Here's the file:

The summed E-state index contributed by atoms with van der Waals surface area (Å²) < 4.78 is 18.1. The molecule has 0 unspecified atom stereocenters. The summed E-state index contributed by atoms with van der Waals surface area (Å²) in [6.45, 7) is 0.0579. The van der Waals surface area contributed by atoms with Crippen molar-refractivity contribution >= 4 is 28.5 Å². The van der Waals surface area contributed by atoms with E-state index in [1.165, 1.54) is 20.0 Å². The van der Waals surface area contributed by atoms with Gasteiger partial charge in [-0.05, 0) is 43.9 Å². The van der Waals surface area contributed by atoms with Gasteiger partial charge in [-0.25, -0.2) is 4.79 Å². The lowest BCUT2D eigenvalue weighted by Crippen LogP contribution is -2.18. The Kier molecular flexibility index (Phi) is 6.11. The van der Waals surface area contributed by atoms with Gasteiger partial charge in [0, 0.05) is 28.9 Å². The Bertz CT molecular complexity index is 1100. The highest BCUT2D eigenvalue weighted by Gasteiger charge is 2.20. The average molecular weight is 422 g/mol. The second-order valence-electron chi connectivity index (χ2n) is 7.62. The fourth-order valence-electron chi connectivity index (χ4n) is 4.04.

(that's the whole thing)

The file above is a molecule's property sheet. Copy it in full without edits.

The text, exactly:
The summed E-state index contributed by atoms with van der Waals surface area (Å²) < 4.78 is 18.1. The molecule has 0 unspecified atom stereocenters. The summed E-state index contributed by atoms with van der Waals surface area (Å²) in [6.45, 7) is 0.0579. The van der Waals surface area contributed by atoms with Crippen molar-refractivity contribution >= 4 is 28.5 Å². The van der Waals surface area contributed by atoms with E-state index in [1.165, 1.54) is 20.0 Å². The van der Waals surface area contributed by atoms with Gasteiger partial charge in [-0.05, 0) is 43.9 Å². The van der Waals surface area contributed by atoms with Gasteiger partial charge in [-0.25, -0.2) is 4.79 Å². The lowest BCUT2D eigenvalue weighted by Crippen LogP contribution is -2.18. The Kier molecular flexibility index (Phi) is 6.11. The van der Waals surface area contributed by atoms with Gasteiger partial charge in [0, 0.05) is 28.9 Å². The Bertz CT molecular complexity index is 1100. The highest BCUT2D eigenvalue weighted by Gasteiger charge is 2.20. The average molecular weight is 422 g/mol. The second-order valence-electron chi connectivity index (χ2n) is 7.62. The fourth-order valence-electron chi connectivity index (χ4n) is 4.04.